This may seem like a familiar concept, but it is one with which Trump struggles. On the campaign trail in 2016, he argued that the protesters causing a ruckus at his rallies should be “thrown into a jail” and their lives ruined. “I hope you arrest ’em and do whatever you have to do,” the candidate told a crowd in Missouri. “And you know what? Once that starts happening, we’re not going to have any more protesters, folks.” No more constitution, either.

Three weeks after his election, President-elect Trump shared his take on flag burning: “Nobody should be allowed to burn the American flag. If they do, there must be consequences – perhaps loss of citizenship or year in jail!” Such a move may strike some people as a bold and patriotic step towards making America great again. It was ruled unconstitutional by the United States supreme court in 1990.

Another constitutionally protected right in the presidential cross hairs this week: freedom of the press. In response to Woodward’s book, Trump mused provocatively on Twitter, “Don’t know why Washington politicians don’t change libel laws?” No one enjoys criticism, especially from people who are considered supporters. Even so, it takes a special kind of leader to suggest that critical coverage should be handled by eroding the first amendment, as Trump has since early in the 2016 race, when he began vowing that, as president, he would “open up those libel laws” to punish media outlets that did “hit pieces” on him. Apparently, denouncing journalists as the “enemy of the American people” and whipping the crowds at his rallies into an anti-media frenzy is not enough to soothe Trump’s chronic sense of victimhood.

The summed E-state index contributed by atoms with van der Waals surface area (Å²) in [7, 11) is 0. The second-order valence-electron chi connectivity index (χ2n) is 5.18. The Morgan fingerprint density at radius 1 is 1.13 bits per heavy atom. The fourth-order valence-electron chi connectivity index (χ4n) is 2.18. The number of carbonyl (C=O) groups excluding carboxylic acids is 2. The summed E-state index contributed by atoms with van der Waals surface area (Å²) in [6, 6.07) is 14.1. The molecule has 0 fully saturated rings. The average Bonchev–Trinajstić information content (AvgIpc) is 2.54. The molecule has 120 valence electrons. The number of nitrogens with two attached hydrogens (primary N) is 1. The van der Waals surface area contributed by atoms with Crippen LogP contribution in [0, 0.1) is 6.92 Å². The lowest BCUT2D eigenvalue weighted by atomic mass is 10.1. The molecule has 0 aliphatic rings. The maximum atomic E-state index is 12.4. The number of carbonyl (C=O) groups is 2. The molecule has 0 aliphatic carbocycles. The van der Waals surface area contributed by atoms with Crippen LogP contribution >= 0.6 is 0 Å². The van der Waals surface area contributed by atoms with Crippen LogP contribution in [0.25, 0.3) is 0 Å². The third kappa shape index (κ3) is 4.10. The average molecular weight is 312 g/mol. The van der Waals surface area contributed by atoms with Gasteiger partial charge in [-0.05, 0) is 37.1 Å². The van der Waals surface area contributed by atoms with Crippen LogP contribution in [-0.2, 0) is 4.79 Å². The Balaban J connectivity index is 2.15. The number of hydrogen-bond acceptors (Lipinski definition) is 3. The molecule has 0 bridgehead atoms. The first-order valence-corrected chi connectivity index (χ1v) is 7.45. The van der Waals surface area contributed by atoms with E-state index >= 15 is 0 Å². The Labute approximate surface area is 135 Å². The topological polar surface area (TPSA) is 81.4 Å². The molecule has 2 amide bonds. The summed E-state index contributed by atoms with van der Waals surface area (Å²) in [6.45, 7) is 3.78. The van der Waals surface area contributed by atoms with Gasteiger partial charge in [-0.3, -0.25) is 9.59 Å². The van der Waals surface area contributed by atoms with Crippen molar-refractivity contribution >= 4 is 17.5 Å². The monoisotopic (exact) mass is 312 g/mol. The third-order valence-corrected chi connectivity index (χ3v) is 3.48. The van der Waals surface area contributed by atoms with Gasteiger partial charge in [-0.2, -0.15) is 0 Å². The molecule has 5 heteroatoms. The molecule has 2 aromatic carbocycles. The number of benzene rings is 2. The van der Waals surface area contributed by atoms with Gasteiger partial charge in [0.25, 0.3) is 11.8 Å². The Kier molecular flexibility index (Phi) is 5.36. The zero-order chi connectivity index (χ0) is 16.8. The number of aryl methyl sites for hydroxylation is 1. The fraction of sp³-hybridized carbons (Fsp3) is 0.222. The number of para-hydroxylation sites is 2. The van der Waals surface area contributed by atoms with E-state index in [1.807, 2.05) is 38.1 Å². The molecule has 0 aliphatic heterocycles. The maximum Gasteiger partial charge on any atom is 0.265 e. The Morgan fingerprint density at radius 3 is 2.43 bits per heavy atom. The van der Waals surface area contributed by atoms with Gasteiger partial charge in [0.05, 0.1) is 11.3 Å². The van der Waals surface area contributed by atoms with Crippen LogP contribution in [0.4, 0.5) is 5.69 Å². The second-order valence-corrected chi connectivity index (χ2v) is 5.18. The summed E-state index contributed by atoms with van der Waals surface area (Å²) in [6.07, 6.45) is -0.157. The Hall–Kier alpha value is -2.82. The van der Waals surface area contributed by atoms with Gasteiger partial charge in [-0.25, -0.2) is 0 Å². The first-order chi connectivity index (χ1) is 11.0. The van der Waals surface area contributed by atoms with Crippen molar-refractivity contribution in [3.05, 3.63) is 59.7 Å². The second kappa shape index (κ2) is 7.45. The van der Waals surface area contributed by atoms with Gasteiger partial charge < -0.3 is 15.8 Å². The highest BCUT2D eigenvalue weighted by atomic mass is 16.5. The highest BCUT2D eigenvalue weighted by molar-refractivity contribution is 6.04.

Mr President, we understand that you consider the constitution inconvenient at times. But if you continue to behave as you do, it’s only going to get worse

Also back in the news this week is Trump’s war on the NFL players protesting racial injustice and police brutality. In this case, Trump hasn’t moved to make kneeling during the national anthem explicitly illegal. He has simply slammed the protests as “disgraceful” and the players as disrespectful, unpatriotic “sons of bitches”, called on the offending players to be fired, suggested they maybe “shouldn’t be in the country”, stoked public rage against the entire league and toyed with the idea of punishing the league via the tax code.

Not all of the talk Trump is itching to do away with is, strictly speaking, protected political speech. When he learned last month that Michael Cohen, his former lawyer and long-time fixer, had cut a plea deal with federal prosecutors, Trump threw a fit, arguing that “flipping” – that is, co-operating in criminal investigations – wasn’t just disloyal and disgraceful but “almost ought to be outlawed”.

Trump has also advocated denying due process to immigrants seeking asylum. As he tweeted earlier this summer: “We cannot allow all of these people to invade our Country. When somebody comes in, we must immediately, with no Judges or Court Cases, bring them back from where they came.”

Mr President, we understand that you consider the constitution inconvenient at times. And we appreciate how vexing you find these subordinates sniping at you. But if you continue to behave as you do, and keep proving your harshest critics right, it’s only going to get worse. – New York Times